Actually, when it comes to computer security, it's a small--and threatening--world. A global reach calls for global security measures.
In addition to protecting against enemy threats, just keeping track of the large number of people entering and exiting military facilities poses a challenge. One base in the Midwest has 400,000 personnel coming and going each day, Boggess notes. "When you're dealing with numbers like 4.4 million active duty and reservists, knowing who they are and where they are when they log on to systems is a huge step forward," he says.
Deploying up-to-date security in the military, where orders are usually followed, may be easier than in the private sector. Users often become complacent when they read about serious worms and viruses and then see little disruption to their companies' IT systems. A security analyst at a major software maker, who asked not to be identified, saw a lot of resistance in the past month. "Some of our business units didn't want to patch. Some pushed back, saying it would postpone other priorities. Some just ignored our call to patch," he says. "Those units were the first to look like the Fourth of July when the worm got into our networks."
Computers throughout the world face the same security threats, thanks to the Internet and global supply chains.
Worms, viruses, and Trojan horses hit only 45% of companies worldwide in the past 12 months, down from 66% two years ago. A greater percentage of companies in South America and Asia-Pacific suffered from these attacks compared with those in Europe and North America.
More companies in South America and Asia-Pacific plan to boost security spending this year than those in other regions.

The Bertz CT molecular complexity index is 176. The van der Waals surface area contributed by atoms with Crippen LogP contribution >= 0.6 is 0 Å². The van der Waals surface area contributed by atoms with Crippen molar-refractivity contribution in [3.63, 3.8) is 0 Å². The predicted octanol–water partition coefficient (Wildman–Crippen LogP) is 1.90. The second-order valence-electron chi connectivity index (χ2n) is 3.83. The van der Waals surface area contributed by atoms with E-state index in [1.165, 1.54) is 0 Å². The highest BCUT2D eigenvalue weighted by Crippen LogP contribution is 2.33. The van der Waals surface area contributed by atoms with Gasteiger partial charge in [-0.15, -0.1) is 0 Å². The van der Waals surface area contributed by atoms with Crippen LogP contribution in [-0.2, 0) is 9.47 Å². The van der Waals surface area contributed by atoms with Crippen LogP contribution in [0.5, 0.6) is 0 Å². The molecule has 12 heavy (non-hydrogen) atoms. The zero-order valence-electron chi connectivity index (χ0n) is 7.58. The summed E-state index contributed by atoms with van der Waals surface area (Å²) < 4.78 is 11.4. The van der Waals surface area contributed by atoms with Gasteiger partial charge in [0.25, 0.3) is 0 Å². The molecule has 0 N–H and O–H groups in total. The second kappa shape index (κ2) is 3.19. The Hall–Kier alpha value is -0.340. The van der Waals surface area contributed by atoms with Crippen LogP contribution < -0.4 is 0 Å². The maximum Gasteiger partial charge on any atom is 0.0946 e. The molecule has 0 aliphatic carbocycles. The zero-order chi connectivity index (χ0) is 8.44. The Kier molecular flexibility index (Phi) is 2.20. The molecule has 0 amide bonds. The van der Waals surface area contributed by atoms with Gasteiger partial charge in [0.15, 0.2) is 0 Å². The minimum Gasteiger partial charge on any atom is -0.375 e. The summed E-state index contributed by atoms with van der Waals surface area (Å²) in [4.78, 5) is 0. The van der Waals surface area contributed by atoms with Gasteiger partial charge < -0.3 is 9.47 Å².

Improving operating-system and application security is a top priority for companies in all regions of the world.
More automated patching tools could help managers overcome that resistance. "We're looking at ways to push the patch out," says the software-company security analyst. "Next time, we'll have the resources to deploy the patch and the corporate policies to make sure each unit does its part to protect our systems."
Making sure employees understand that security is everyone's responsibility is key, and there's much work that still needs to be done to accomplish that. Yes, deploying sound security technologies is necessary to secure global IT systems. But just as important is enforcing companywide security policies and raising the security awareness of all employees, Prudential's Tyminski says.
A virus, worm, hacker, or insider-gone-bad can strike at any time, and computer users need to understand that every connected computer--and the person using it--is on the front line of the battle. Raising security awareness at Prudential is one of Tyminski's most-important accomplishments during his three years on the job, he says. "When I used to ask who was responsible for security at Prudential, everyone used to say me," he says. "Now when I ask, most everyone raises their hands, because they now know they each play their own important roles."
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